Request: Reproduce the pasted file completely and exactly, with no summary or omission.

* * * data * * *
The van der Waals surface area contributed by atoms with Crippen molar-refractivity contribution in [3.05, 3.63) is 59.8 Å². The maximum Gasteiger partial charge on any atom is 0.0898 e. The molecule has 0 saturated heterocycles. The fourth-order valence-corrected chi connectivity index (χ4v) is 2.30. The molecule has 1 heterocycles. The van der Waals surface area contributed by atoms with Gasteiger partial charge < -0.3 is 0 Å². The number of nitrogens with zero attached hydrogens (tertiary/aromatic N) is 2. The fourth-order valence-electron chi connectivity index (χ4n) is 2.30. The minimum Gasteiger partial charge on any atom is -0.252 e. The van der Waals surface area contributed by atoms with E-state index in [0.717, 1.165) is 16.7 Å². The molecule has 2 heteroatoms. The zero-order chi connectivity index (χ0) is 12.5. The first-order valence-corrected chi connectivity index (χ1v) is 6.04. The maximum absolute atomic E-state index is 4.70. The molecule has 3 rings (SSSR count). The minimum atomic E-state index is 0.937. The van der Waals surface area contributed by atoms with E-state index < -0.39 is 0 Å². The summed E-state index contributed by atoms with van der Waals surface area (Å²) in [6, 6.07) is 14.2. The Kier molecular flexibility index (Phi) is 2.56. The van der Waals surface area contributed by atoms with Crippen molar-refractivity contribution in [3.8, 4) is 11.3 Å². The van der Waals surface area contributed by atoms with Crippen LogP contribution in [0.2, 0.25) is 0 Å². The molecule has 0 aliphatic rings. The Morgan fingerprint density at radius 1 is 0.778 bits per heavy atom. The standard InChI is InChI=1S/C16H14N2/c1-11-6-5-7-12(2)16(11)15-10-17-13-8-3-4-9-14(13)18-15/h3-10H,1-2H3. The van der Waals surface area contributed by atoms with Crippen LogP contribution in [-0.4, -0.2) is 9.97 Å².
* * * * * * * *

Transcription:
The van der Waals surface area contributed by atoms with Crippen molar-refractivity contribution in [3.05, 3.63) is 59.8 Å². The maximum Gasteiger partial charge on any atom is 0.0898 e. The molecule has 0 saturated heterocycles. The fourth-order valence-corrected chi connectivity index (χ4v) is 2.30. The molecule has 1 heterocycles. The van der Waals surface area contributed by atoms with Gasteiger partial charge < -0.3 is 0 Å². The number of nitrogens with zero attached hydrogens (tertiary/aromatic N) is 2. The fourth-order valence-electron chi connectivity index (χ4n) is 2.30. The minimum Gasteiger partial charge on any atom is -0.252 e. The van der Waals surface area contributed by atoms with E-state index in [0.717, 1.165) is 16.7 Å². The molecule has 2 heteroatoms. The zero-order chi connectivity index (χ0) is 12.5. The first-order valence-corrected chi connectivity index (χ1v) is 6.04. The maximum absolute atomic E-state index is 4.70. The molecule has 3 rings (SSSR count). The minimum atomic E-state index is 0.937. The van der Waals surface area contributed by atoms with E-state index < -0.39 is 0 Å². The summed E-state index contributed by atoms with van der Waals surface area (Å²) in [6, 6.07) is 14.2. The Kier molecular flexibility index (Phi) is 2.56. The van der Waals surface area contributed by atoms with Crippen molar-refractivity contribution in [3.8, 4) is 11.3 Å². The van der Waals surface area contributed by atoms with Crippen LogP contribution in [0.2, 0.25) is 0 Å². The molecule has 0 aliphatic rings. The Morgan fingerprint density at radius 1 is 0.778 bits per heavy atom. The standard InChI is InChI=1S/C16H14N2/c1-11-6-5-7-12(2)16(11)15-10-17-13-8-3-4-9-14(13)18-15/h3-10H,1-2H3. The van der Waals surface area contributed by atoms with Crippen LogP contribution in [-0.4, -0.2) is 9.97 Å².